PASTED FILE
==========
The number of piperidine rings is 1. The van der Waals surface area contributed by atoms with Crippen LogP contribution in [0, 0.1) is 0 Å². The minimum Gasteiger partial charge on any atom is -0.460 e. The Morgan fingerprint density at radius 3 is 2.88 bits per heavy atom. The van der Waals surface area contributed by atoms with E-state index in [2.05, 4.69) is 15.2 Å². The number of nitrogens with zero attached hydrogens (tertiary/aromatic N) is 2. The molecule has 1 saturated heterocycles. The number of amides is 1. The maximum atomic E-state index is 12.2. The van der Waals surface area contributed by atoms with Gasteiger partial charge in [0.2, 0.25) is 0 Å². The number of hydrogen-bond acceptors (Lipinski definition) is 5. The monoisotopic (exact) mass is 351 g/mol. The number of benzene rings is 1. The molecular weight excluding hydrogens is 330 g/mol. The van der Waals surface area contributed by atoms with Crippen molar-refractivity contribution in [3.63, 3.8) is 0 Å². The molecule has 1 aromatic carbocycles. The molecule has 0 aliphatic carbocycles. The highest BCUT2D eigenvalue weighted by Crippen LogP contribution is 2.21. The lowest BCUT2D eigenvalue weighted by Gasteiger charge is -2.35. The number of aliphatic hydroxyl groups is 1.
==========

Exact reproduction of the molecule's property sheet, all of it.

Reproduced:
The number of piperidine rings is 1. The van der Waals surface area contributed by atoms with Crippen LogP contribution in [0, 0.1) is 0 Å². The minimum Gasteiger partial charge on any atom is -0.460 e. The Morgan fingerprint density at radius 3 is 2.88 bits per heavy atom. The van der Waals surface area contributed by atoms with E-state index in [2.05, 4.69) is 15.2 Å². The number of nitrogens with zero attached hydrogens (tertiary/aromatic N) is 2. The molecule has 1 saturated heterocycles. The number of amides is 1. The maximum atomic E-state index is 12.2. The van der Waals surface area contributed by atoms with Gasteiger partial charge in [0.2, 0.25) is 0 Å². The number of hydrogen-bond acceptors (Lipinski definition) is 5. The monoisotopic (exact) mass is 351 g/mol. The number of benzene rings is 1. The molecular weight excluding hydrogens is 330 g/mol. The van der Waals surface area contributed by atoms with Crippen molar-refractivity contribution in [3.63, 3.8) is 0 Å². The molecule has 1 aromatic carbocycles. The molecule has 0 aliphatic carbocycles. The highest BCUT2D eigenvalue weighted by Crippen LogP contribution is 2.21. The lowest BCUT2D eigenvalue weighted by Gasteiger charge is -2.35. The number of aliphatic hydroxyl groups is 1.